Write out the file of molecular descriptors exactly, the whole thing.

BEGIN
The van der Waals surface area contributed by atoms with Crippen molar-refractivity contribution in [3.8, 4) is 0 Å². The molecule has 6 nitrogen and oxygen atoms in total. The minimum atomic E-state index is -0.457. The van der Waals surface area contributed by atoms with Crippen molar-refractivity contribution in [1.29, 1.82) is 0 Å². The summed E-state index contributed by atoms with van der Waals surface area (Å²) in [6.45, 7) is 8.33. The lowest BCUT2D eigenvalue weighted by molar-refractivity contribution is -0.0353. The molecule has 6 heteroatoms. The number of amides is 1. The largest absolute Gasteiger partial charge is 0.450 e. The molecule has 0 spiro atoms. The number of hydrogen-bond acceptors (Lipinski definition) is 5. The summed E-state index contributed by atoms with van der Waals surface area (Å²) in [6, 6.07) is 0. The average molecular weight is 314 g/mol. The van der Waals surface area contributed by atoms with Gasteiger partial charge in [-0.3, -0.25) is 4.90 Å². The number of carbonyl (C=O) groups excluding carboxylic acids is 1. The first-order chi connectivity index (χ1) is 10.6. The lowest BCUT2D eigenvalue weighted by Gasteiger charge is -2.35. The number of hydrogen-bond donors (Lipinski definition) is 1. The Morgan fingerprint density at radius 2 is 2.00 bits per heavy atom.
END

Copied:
The van der Waals surface area contributed by atoms with Crippen molar-refractivity contribution in [3.8, 4) is 0 Å². The molecule has 6 nitrogen and oxygen atoms in total. The minimum atomic E-state index is -0.457. The van der Waals surface area contributed by atoms with Crippen molar-refractivity contribution in [1.29, 1.82) is 0 Å². The summed E-state index contributed by atoms with van der Waals surface area (Å²) in [6.45, 7) is 8.33. The lowest BCUT2D eigenvalue weighted by molar-refractivity contribution is -0.0353. The molecule has 6 heteroatoms. The number of amides is 1. The largest absolute Gasteiger partial charge is 0.450 e. The molecule has 0 spiro atoms. The number of hydrogen-bond acceptors (Lipinski definition) is 5. The summed E-state index contributed by atoms with van der Waals surface area (Å²) in [6, 6.07) is 0. The average molecular weight is 314 g/mol. The van der Waals surface area contributed by atoms with Gasteiger partial charge in [-0.3, -0.25) is 4.90 Å². The number of carbonyl (C=O) groups excluding carboxylic acids is 1. The first-order chi connectivity index (χ1) is 10.6. The lowest BCUT2D eigenvalue weighted by Gasteiger charge is -2.35. The number of hydrogen-bond donors (Lipinski definition) is 1. The Morgan fingerprint density at radius 2 is 2.00 bits per heavy atom.